Queen’s University: Endorse the Chicago Principles on Freedom of Expression
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Recent events across North American university campuses have sparked a vibrant conversation around the balance between free speech and sacrosanct ideas. Guest speakers have had their talks cancelled due to safety issues at protests, professors have lost or had their jobs threatened for unpopular remarks and students report a reluctance to express their opinions for fear of being socially and publicly ostracized. As a result, the role of universities as a forum for open debate and dialogue is in question.
Given this trend, we are concerned about the potential suppression of viewpoint diversity at Queen’s. A university’s primary purpose is to facilitate learning through exposure to different ideas by guaranteeing the broadest possible latitude to speak, write, listen, question and challenge. As a highly-regarded and publicly funded institution, Queen’s has a duty to hold space for competing ideas, including those that differ from the norm, even if they are considered by some or even most members of its community to be offensive, unwise or immoral.
Queen’s has a mixed record with respect to free speech, free inquiry, free expression and free thought. Academic freedom is specifically highlighted in Article 14 of the collective agreement between Queen’s and its faculty; and a statement released in 1979 on "Freedom to Read" is still available on the Secretariat's website. Queen's identifies free inquiry and free expression of ideas as essential values and its “End to Hate” project even acknowledges that there is a role for vigorous disagreement over legal remedies in cases of disrespectful or demeaning speech. However, in 2012 Queen's dismissed a professor for using politically incorrect language, even though a Canadian Association of University Teachers report found that he "discharged his duties in keeping with professional standards", and the language was used for educational reasons. The following year, a free speech wall was taken down by the school due to what was labelled "offensive content", though no specific examples were offered. As a result, the Justice Centre for Constitutional Freedoms has graded Queen's University a 'C' for its policies and 'D' for its practices in its 2015 Campus Freedom Index report. Thus, there is room for improvement.
Several American universities, including Princeton and Columbia, have reaffirmed their commitment to free, uninhibited debate by endorsing the University of Chicago’s Report of the Committee on Freedom of Expression, commonly referred to as the “Chicago Principles”.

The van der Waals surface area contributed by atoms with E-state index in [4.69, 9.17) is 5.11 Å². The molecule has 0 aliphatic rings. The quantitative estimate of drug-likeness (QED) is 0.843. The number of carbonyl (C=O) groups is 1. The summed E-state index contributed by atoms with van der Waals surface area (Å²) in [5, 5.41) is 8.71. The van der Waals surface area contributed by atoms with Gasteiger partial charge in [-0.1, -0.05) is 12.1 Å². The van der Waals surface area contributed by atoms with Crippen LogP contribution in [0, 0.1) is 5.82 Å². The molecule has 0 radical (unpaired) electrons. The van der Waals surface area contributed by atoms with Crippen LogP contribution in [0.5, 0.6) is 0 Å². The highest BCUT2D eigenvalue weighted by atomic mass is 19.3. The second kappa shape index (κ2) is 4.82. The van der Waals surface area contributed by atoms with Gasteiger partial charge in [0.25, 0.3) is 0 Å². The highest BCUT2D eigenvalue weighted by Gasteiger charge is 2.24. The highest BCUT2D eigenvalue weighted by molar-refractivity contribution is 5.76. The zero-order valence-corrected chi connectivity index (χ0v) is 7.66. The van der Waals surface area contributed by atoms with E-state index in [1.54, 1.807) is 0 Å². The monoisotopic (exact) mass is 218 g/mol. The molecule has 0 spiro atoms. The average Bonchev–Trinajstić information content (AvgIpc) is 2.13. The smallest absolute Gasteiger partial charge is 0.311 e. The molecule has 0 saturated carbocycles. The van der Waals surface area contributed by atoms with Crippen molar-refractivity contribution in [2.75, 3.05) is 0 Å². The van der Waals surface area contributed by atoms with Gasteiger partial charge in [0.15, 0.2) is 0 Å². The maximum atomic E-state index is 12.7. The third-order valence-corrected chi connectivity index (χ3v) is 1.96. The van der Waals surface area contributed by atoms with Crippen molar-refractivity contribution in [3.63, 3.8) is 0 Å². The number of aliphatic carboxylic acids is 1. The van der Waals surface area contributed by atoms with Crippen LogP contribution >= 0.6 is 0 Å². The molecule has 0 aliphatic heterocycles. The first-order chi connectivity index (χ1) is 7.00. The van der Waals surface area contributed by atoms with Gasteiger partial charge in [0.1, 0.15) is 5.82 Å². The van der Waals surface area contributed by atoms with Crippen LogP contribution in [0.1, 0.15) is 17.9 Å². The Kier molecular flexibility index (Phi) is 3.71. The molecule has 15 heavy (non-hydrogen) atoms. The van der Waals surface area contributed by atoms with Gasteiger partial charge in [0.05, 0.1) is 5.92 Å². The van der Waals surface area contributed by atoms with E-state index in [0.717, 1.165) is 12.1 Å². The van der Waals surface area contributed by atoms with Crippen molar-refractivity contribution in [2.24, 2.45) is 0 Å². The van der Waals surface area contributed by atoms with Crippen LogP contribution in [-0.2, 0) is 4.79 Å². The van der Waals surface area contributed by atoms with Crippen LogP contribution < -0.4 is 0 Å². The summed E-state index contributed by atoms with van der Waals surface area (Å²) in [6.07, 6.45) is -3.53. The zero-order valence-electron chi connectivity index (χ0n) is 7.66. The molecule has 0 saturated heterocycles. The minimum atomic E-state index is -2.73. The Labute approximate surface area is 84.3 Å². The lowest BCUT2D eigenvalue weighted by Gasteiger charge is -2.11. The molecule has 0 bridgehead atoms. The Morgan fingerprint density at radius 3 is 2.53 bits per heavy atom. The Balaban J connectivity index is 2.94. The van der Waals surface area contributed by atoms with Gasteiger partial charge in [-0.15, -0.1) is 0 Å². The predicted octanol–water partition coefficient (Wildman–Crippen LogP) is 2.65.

The strength of the Chicago Principles is that they acknowledge the natural balance between permitting free speech and protecting civil rights. For example, the Principles note that "The freedom to debate and discuss the merits of competing ideas does not, of course, mean that individuals may say whatever they wish, wherever they wish. The University may restrict expression that violates the law, that falsely defames a specific individual, that constitutes a genuine threat or harassment, that unjustifiably invades substantial privacy or confidentiality interests, or that is otherwise directly incompatible with the functioning of the University." This means that any hate speech, insofar as it is prohibited under Canadian law, would not be permitted by the endorsement of the Chicago Principles. The Principles simply stipulate that the school would hold space for speech as far as the law would permit, not beyond.
While the adoption of the Chicago Principles alone will not fundamentally ensure that Queen’s will continue to maintain and develop a culture of free inquiry and free expression (this responsibility has always and will always remain shared between the students, alumni, faculty administration and other stakeholders), this move represents a critical initial step. It will also make Queen’s the first Canadian university to publicly take this action amidst the growing focus this issue demands.
We request that Queen’s University asserts itself as a defender of free speech and expression through the endorsement of the Chicago Principles.
If you are affiliated with Queen's, as a faculty member, administrator, student, alumnus, donor or another stakeholder, please send your name and key background details to email@example.com so this information can be presented to Principal Woolf. Examples are below:
Jane Alpha, AppSci '84;
Dr. John Beta, Adjunct Professor, Smith School of Business;
Dr. Tina Kappa, Regular Donor, Medical School
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